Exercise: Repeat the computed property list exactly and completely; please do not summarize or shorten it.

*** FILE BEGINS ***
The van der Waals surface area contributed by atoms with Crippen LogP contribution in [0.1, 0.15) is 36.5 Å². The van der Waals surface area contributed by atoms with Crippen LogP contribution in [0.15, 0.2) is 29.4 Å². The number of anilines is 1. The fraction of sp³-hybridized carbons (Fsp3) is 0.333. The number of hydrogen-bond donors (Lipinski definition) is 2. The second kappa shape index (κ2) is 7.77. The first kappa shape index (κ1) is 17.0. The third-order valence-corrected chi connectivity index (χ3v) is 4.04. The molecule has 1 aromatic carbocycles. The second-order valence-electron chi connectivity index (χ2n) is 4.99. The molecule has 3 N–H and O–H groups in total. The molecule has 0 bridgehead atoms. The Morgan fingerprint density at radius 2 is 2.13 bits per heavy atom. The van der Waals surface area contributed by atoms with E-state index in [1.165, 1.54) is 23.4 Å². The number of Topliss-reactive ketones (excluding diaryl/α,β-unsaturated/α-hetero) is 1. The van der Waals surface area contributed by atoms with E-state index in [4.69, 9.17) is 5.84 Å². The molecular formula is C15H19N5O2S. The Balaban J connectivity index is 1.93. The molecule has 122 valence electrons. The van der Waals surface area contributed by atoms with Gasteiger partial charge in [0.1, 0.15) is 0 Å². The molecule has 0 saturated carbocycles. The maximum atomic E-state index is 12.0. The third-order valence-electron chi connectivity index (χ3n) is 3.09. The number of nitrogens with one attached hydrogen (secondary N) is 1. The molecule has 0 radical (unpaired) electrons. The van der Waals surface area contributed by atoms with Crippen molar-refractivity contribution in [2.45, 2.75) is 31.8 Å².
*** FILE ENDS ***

The van der Waals surface area contributed by atoms with Crippen LogP contribution in [0.1, 0.15) is 36.5 Å². The van der Waals surface area contributed by atoms with Crippen LogP contribution in [0.15, 0.2) is 29.4 Å². The number of anilines is 1. The fraction of sp³-hybridized carbons (Fsp3) is 0.333. The number of hydrogen-bond donors (Lipinski definition) is 2. The second kappa shape index (κ2) is 7.77. The first kappa shape index (κ1) is 17.0. The third-order valence-corrected chi connectivity index (χ3v) is 4.04. The molecule has 1 aromatic carbocycles. The second-order valence-electron chi connectivity index (χ2n) is 4.99. The molecule has 3 N–H and O–H groups in total. The molecule has 0 bridgehead atoms. The Morgan fingerprint density at radius 2 is 2.13 bits per heavy atom. The van der Waals surface area contributed by atoms with E-state index in [1.165, 1.54) is 23.4 Å². The number of Topliss-reactive ketones (excluding diaryl/α,β-unsaturated/α-hetero) is 1. The van der Waals surface area contributed by atoms with E-state index in [4.69, 9.17) is 5.84 Å². The molecular formula is C15H19N5O2S. The Balaban J connectivity index is 1.93. The molecule has 122 valence electrons. The van der Waals surface area contributed by atoms with Gasteiger partial charge in [0.1, 0.15) is 0 Å². The molecule has 0 saturated carbocycles. The maximum atomic E-state index is 12.0. The third-order valence-electron chi connectivity index (χ3n) is 3.09. The number of nitrogens with one attached hydrogen (secondary N) is 1. The molecule has 0 radical (unpaired) electrons. The van der Waals surface area contributed by atoms with Crippen molar-refractivity contribution in [2.45, 2.75) is 31.8 Å².